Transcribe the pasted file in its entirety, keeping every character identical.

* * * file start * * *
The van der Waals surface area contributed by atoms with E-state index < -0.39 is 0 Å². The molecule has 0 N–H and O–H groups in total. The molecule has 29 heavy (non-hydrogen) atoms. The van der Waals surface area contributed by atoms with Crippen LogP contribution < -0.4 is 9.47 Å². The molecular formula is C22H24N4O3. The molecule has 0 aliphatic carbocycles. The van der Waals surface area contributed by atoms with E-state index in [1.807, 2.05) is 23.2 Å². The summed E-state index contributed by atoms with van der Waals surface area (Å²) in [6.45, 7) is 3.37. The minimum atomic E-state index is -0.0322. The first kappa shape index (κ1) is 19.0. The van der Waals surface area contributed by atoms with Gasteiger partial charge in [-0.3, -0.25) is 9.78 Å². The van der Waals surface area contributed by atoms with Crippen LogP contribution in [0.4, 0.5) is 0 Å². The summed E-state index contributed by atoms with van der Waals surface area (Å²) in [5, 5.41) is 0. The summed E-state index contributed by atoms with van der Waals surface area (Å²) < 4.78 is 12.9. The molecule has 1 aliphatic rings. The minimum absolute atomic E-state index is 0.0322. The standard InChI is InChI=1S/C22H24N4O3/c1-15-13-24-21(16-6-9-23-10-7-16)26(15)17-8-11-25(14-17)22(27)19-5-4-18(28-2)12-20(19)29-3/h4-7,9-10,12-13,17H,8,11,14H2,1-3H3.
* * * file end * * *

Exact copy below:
The van der Waals surface area contributed by atoms with E-state index < -0.39 is 0 Å². The molecule has 0 N–H and O–H groups in total. The molecule has 29 heavy (non-hydrogen) atoms. The van der Waals surface area contributed by atoms with Crippen LogP contribution < -0.4 is 9.47 Å². The molecular formula is C22H24N4O3. The molecule has 0 aliphatic carbocycles. The van der Waals surface area contributed by atoms with E-state index in [1.807, 2.05) is 23.2 Å². The summed E-state index contributed by atoms with van der Waals surface area (Å²) in [6.45, 7) is 3.37. The minimum atomic E-state index is -0.0322. The first kappa shape index (κ1) is 19.0. The van der Waals surface area contributed by atoms with Gasteiger partial charge in [-0.3, -0.25) is 9.78 Å². The van der Waals surface area contributed by atoms with Crippen LogP contribution in [0.4, 0.5) is 0 Å². The summed E-state index contributed by atoms with van der Waals surface area (Å²) in [5, 5.41) is 0. The summed E-state index contributed by atoms with van der Waals surface area (Å²) < 4.78 is 12.9. The molecule has 1 aliphatic rings. The minimum absolute atomic E-state index is 0.0322. The standard InChI is InChI=1S/C22H24N4O3/c1-15-13-24-21(16-6-9-23-10-7-16)26(15)17-8-11-25(14-17)22(27)19-5-4-18(28-2)12-20(19)29-3/h4-7,9-10,12-13,17H,8,11,14H2,1-3H3.